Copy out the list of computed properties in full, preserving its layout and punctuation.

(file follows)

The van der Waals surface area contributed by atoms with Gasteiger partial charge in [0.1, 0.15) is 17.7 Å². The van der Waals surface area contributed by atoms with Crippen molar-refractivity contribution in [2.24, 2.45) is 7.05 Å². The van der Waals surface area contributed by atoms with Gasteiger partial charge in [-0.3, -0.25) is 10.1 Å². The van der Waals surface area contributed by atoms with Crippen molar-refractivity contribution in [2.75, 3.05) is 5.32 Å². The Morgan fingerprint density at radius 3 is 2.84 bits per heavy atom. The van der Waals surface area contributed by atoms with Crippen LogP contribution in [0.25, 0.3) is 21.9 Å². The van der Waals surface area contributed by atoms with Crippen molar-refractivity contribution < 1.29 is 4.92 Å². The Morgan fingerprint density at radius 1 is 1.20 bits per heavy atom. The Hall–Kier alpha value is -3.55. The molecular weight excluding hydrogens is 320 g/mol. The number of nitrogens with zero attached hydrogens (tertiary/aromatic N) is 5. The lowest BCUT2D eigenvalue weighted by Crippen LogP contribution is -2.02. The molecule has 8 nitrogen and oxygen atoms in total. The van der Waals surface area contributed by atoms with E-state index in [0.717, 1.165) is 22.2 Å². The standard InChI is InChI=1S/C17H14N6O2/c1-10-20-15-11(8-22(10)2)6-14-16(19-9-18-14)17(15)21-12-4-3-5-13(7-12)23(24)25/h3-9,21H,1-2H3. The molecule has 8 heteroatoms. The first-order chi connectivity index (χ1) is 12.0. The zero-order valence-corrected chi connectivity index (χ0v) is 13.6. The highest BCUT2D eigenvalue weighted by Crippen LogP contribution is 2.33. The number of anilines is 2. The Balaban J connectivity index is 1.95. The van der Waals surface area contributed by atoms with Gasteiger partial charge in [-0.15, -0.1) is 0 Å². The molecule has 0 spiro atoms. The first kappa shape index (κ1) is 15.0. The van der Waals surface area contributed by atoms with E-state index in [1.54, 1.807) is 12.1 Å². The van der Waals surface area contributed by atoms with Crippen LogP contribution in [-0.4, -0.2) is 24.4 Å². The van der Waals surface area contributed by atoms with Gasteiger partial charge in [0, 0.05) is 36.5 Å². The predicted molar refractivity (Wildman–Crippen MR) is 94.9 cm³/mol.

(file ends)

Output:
The van der Waals surface area contributed by atoms with Gasteiger partial charge in [0.1, 0.15) is 17.7 Å². The van der Waals surface area contributed by atoms with Crippen molar-refractivity contribution in [2.24, 2.45) is 7.05 Å². The van der Waals surface area contributed by atoms with Gasteiger partial charge in [-0.3, -0.25) is 10.1 Å². The van der Waals surface area contributed by atoms with Crippen molar-refractivity contribution in [2.75, 3.05) is 5.32 Å². The Morgan fingerprint density at radius 3 is 2.84 bits per heavy atom. The van der Waals surface area contributed by atoms with Crippen LogP contribution in [0.25, 0.3) is 21.9 Å². The van der Waals surface area contributed by atoms with Crippen molar-refractivity contribution < 1.29 is 4.92 Å². The Morgan fingerprint density at radius 1 is 1.20 bits per heavy atom. The Hall–Kier alpha value is -3.55. The molecular weight excluding hydrogens is 320 g/mol. The number of nitrogens with zero attached hydrogens (tertiary/aromatic N) is 5. The lowest BCUT2D eigenvalue weighted by Crippen LogP contribution is -2.02. The molecule has 8 nitrogen and oxygen atoms in total. The van der Waals surface area contributed by atoms with E-state index in [0.717, 1.165) is 22.2 Å². The standard InChI is InChI=1S/C17H14N6O2/c1-10-20-15-11(8-22(10)2)6-14-16(19-9-18-14)17(15)21-12-4-3-5-13(7-12)23(24)25/h3-9,21H,1-2H3. The molecule has 8 heteroatoms. The first-order chi connectivity index (χ1) is 12.0. The zero-order valence-corrected chi connectivity index (χ0v) is 13.6. The highest BCUT2D eigenvalue weighted by Crippen LogP contribution is 2.33. The number of anilines is 2. The Balaban J connectivity index is 1.95. The van der Waals surface area contributed by atoms with Gasteiger partial charge in [-0.15, -0.1) is 0 Å². The molecule has 0 spiro atoms. The first kappa shape index (κ1) is 15.0. The van der Waals surface area contributed by atoms with E-state index in [1.54, 1.807) is 12.1 Å². The van der Waals surface area contributed by atoms with Crippen LogP contribution in [-0.4, -0.2) is 24.4 Å². The van der Waals surface area contributed by atoms with Gasteiger partial charge in [0, 0.05) is 36.5 Å². The predicted molar refractivity (Wildman–Crippen MR) is 94.9 cm³/mol.